Shares buy-sell agreement: simple transaction
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About this shares sale agreement
This document is for use by a buyer of shares in a private limited company in circumstances where he or she does not require the full protection of detailed warranties.
Whether transfer of control of a company takes place by a transfer of all the shares, or less than all of them, the buyer knows far less than the sellers about the company. So most of the substance of a sale agreement consists in warranties. Of those warranties, those relating to real property - land and buildings - are likely to be most important.
However, sometimes buyers do not need to rely on detailed warranties. This document is drawn for such an occasion.
Examples when this document might be used include when:
shares change hands within the existing body of shareholders and directors, such as on a management buy-in by a director, or on sale by one shareholder
you are buying from a close friend or relative whom you trust absolutely, and you may not think it appropriate to tie that person down to the extent of a massive slate of detailed warranties
the risk of overstatement or understatement of assets or liabilities is low
the company is being sold to another company in the same group in a reorganisation of group structure
A warranty is a promise that something is as it is described, and which, if untrue, can allow the side relying on that information to seek compensation.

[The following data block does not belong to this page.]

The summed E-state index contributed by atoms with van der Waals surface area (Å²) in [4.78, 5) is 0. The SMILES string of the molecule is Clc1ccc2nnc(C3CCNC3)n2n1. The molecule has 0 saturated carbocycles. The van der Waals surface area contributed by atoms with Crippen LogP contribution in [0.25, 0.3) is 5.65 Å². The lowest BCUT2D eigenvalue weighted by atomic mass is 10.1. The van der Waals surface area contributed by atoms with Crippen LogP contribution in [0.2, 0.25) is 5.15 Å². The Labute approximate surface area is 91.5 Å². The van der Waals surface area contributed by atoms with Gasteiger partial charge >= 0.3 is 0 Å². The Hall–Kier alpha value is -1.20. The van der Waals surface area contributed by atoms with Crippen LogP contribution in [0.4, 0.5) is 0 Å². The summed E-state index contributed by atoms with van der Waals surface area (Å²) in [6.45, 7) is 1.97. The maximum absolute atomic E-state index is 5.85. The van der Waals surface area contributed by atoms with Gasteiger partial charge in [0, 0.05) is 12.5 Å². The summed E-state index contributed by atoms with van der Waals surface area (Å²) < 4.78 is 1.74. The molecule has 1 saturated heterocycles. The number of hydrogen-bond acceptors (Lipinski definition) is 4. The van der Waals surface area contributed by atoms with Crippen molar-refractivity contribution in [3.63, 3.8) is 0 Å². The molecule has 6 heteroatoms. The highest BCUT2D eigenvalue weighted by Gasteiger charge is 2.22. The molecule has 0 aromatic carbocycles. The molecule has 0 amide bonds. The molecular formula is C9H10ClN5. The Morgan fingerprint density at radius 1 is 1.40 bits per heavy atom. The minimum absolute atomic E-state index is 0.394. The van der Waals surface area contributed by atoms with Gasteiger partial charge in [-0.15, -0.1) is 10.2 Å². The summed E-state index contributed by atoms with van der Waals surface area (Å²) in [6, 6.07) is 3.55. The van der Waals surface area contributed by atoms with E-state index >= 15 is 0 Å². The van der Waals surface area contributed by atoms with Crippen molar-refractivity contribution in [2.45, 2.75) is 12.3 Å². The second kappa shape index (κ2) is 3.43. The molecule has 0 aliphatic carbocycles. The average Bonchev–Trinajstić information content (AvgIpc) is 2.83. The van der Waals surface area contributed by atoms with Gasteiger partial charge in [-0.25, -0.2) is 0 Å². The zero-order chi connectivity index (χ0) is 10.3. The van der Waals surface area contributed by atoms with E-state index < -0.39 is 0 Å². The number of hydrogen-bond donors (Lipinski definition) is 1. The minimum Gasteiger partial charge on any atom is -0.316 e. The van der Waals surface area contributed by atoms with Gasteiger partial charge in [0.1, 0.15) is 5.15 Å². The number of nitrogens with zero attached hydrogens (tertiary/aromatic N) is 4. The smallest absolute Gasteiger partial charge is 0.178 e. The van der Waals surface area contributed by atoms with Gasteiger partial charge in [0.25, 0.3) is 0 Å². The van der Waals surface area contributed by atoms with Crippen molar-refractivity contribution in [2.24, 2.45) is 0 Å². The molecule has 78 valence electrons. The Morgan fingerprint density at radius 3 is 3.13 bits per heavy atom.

Warranties are used primarily because they protect the buyer, who does not have the same information as the seller about the company. However, when the risks are lower: such as when buyer knows the company or trusts the seller, warranties are less useful.
In this agreement we provide warranties as to title, general background, accounts, cash flow, taxation, and assets. You can choose whether you want each to be given or not. Sellers will, obviously, want to limit the warranties given.
The law in this agreement
The framework of the deal is the 2006 Companies Act. Within that framework, there are no special requirements as to what your deal should be.
This agreement is for the situation where the buyer purchases the shares of an existing shareholder.
If you require extensive warranties, our longer agreement contains these.
Sometimes, you may want to change relative ownership proportions at the same time as the sale by subscribing to newly issued shares. For example, you may buy the shares of a departing shareholder and then invest additional equity to obtain a majority shareholding. In that case, you will need a document that deals with both the purchase and the new issue.
Alternatively, you may be just want to invest alongside existing shareholders. In that situation, you need a subscription agreement. We also sell a simpler version for uncomplicated transactions that don’t require the warranties that the other documents have.
You may also need other documents.
Whether you are the incoming shareholder, or one that will remain post-purchase, a shareholders' agreement should be used to set out how decisions will be made under the new ownership structure. Net Lawman offers a number of agreements between shareholders in a UK company that complement this document,
You may need minutes and notices to approve changes the company makes soon after purchase.
Lastly, the new shareholder carry enough voting power to change the directors. In which case, the new directors will need service agreements.
- Agreement for sale
- Completion and delivery of documents
- Warranties applicability and limitation
- Warranties by selling shareholders
- Restrictive agreement
- Selling shareholder’s protection
- Miscellaneous matters
- Schedule 1: Company data and shareholdings
- Schedule 2: Warranties
This document was written by a solicitor for Net Lawman. It complies with current English law.
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